“They have bodies of Adonis and a garbage mouth,” said Olympic Dental Director for the International Olympic Committee, Paul Piccininni.
No one knows exactly why, but olympic athletes are infamous for having bad teeth (and it sometimes affects their performance). Abscesses, broken teeth, decay, gingivitis, and other dental problems plague the athletes at a rate higher than does the average American. Here are a few reasons, however, that a dentist in the olympic village sees more patients with more serious problems in two weeks than the average dentist sees in a month.(Just to give an idea, in the London games of 2012, the 30 dentists there saw 1,900 patients in 2 weeks).
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1.) Treatment at the Olympics is free. Olympic athletes know that if they have a tooth that is bothering them but can just hold out until the games, their treatment will come at no cost to them. For athletes without the financial resources to pay for their own care, it makes bearing through the pain necessary. Unfortunately, dental problems only get worse with time, which is one reason why athletes come to the games with such bad teeth.
2.) Olympic Athletes are often 16-24 . For the general population, dental problems peak between the ages of 16 and 24. This is because it’s the ages when people are leaving home, forming their own schedules and routines, and regular dental hygiene routines like brushing, flossing, and seeing the dentist get overlooked. Olympic athletes, in addition to having these normal changes, have abnormally demanding training schedules and traveling which worsens the “I haven’t brushed in days,” problem that often plagues that age group.
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3.) Olympic Athletes are under high pressure . When they are under pressure to perform, many athletes grit or grind their teeth (during practice and at night). The enamel of the teeth is extremely hard, but it’s no match for the enamel on the opposing teeth. Broken and cracked teeth also appear in athletes participating in high impact sports like field hockey, lacrosse, wrestling, basketball, and other sports. Mouth guards help curb the problem, but when only 350 athletes of the thousands who participated in London took one, it’s easy to see why so many athletes broke teeth that year.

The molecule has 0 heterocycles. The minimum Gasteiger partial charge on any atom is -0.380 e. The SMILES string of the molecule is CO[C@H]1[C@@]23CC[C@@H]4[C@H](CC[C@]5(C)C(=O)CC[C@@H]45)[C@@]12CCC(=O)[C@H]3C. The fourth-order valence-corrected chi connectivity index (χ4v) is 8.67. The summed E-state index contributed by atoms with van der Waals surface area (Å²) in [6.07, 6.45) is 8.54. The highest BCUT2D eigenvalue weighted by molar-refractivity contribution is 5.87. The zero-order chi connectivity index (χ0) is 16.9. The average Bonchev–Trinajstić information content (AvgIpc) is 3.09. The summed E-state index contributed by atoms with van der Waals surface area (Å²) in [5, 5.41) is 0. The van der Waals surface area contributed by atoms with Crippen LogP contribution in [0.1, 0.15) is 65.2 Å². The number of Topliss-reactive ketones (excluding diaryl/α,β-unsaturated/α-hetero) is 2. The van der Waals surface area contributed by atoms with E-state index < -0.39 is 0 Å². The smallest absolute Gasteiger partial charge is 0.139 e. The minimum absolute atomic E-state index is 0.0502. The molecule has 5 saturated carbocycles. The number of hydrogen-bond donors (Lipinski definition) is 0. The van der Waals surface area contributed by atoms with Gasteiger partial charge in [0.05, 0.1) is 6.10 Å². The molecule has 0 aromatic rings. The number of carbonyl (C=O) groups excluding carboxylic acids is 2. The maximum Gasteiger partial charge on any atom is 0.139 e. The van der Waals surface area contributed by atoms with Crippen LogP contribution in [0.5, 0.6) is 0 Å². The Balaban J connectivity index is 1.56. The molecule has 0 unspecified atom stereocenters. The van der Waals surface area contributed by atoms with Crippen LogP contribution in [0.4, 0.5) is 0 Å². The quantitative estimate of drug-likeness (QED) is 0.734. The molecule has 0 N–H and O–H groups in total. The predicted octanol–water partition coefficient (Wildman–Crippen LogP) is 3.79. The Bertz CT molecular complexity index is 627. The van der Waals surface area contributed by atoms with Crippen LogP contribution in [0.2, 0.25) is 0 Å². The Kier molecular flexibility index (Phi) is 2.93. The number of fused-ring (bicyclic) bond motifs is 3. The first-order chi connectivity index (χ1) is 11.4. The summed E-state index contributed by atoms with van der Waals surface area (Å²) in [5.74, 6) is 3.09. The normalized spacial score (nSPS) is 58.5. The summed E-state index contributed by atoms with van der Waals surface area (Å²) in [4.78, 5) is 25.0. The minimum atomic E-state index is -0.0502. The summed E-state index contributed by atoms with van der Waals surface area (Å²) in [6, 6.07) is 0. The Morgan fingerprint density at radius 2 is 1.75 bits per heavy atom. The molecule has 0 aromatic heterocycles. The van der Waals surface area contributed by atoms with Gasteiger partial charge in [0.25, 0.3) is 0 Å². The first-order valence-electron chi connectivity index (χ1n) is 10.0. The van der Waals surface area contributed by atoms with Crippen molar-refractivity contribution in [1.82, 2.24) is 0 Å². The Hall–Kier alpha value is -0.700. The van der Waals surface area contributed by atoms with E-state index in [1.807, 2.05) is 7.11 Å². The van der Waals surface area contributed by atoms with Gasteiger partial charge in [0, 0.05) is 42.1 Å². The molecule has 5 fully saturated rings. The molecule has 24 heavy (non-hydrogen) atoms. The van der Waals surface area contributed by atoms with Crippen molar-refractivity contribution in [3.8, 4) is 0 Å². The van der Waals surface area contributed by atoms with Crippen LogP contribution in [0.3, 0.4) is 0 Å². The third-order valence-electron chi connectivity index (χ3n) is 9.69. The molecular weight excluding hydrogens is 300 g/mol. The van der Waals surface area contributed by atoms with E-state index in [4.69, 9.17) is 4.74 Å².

4.) Athletes drink a lot of sugary drinks. For energy and recovery, athletes are constantly taking in carbs. Many athletes eat 6,000 calories a day, eating small meals before, during, and after training. Most people brush after every meal, but when you eat 5 meals a day… most athletes aren’t concerned enough to tote along their toothbrush for that.
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At the Rio de Janeiro Olympics, there are 8 dental chairs, X-ray machines, surgical facilities, and full-time dentists on standby (including endodontists for emergency root canals.) Hopefully none of the athletes are negatively affected by their teeth, but if they are, it wouldn’t be the first time!
Dr. Chavez, a great dentist in Provo , is a huge fan of the Olympics. He loves talking to his patients about the U.S. Olympic medal count, surprising wins, and his favorite event, gymnastics. Call his office today at 801-426-6255 to schedule an appointment for you and your family. Although he has no gold medal, Dr. Chavez is the best dentist in Provo (if not the best dentist in Utah.)